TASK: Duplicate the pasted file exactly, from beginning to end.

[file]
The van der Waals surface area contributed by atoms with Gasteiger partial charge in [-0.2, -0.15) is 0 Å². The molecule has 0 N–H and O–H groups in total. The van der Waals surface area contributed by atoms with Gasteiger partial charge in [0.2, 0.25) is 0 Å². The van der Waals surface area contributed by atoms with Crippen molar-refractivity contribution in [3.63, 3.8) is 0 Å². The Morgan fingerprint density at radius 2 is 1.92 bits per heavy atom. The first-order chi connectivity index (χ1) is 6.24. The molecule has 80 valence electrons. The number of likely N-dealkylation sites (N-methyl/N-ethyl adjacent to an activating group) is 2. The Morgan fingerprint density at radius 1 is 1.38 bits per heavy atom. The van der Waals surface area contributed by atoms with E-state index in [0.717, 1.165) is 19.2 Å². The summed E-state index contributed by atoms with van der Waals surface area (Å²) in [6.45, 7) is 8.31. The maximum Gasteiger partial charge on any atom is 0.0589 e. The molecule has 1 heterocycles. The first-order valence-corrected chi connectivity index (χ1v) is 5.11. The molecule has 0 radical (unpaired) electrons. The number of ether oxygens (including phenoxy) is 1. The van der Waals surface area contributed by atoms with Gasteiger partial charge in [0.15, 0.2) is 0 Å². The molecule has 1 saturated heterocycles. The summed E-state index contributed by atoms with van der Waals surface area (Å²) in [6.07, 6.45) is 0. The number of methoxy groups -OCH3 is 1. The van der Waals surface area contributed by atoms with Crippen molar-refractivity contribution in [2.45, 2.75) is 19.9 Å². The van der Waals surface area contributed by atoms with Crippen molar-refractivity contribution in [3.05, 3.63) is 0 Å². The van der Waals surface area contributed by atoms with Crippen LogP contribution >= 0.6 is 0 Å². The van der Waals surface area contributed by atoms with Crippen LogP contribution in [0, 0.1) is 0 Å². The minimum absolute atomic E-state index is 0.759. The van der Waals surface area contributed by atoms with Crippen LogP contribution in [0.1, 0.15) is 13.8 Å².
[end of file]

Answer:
The van der Waals surface area contributed by atoms with Gasteiger partial charge in [-0.2, -0.15) is 0 Å². The molecule has 0 N–H and O–H groups in total. The van der Waals surface area contributed by atoms with Gasteiger partial charge in [0.2, 0.25) is 0 Å². The van der Waals surface area contributed by atoms with Crippen molar-refractivity contribution in [3.63, 3.8) is 0 Å². The Morgan fingerprint density at radius 2 is 1.92 bits per heavy atom. The first-order chi connectivity index (χ1) is 6.24. The molecule has 80 valence electrons. The number of likely N-dealkylation sites (N-methyl/N-ethyl adjacent to an activating group) is 2. The Morgan fingerprint density at radius 1 is 1.38 bits per heavy atom. The van der Waals surface area contributed by atoms with E-state index in [0.717, 1.165) is 19.2 Å². The summed E-state index contributed by atoms with van der Waals surface area (Å²) in [6.45, 7) is 8.31. The maximum Gasteiger partial charge on any atom is 0.0589 e. The molecule has 1 heterocycles. The first-order valence-corrected chi connectivity index (χ1v) is 5.11. The molecule has 0 radical (unpaired) electrons. The number of ether oxygens (including phenoxy) is 1. The van der Waals surface area contributed by atoms with Gasteiger partial charge in [0.15, 0.2) is 0 Å². The molecule has 1 saturated heterocycles. The summed E-state index contributed by atoms with van der Waals surface area (Å²) in [6.07, 6.45) is 0. The number of methoxy groups -OCH3 is 1. The van der Waals surface area contributed by atoms with Crippen molar-refractivity contribution in [2.45, 2.75) is 19.9 Å². The van der Waals surface area contributed by atoms with Crippen molar-refractivity contribution in [3.05, 3.63) is 0 Å². The van der Waals surface area contributed by atoms with Crippen LogP contribution >= 0.6 is 0 Å². The van der Waals surface area contributed by atoms with Crippen LogP contribution in [0, 0.1) is 0 Å². The minimum absolute atomic E-state index is 0.759. The van der Waals surface area contributed by atoms with Crippen LogP contribution in [0.1, 0.15) is 13.8 Å².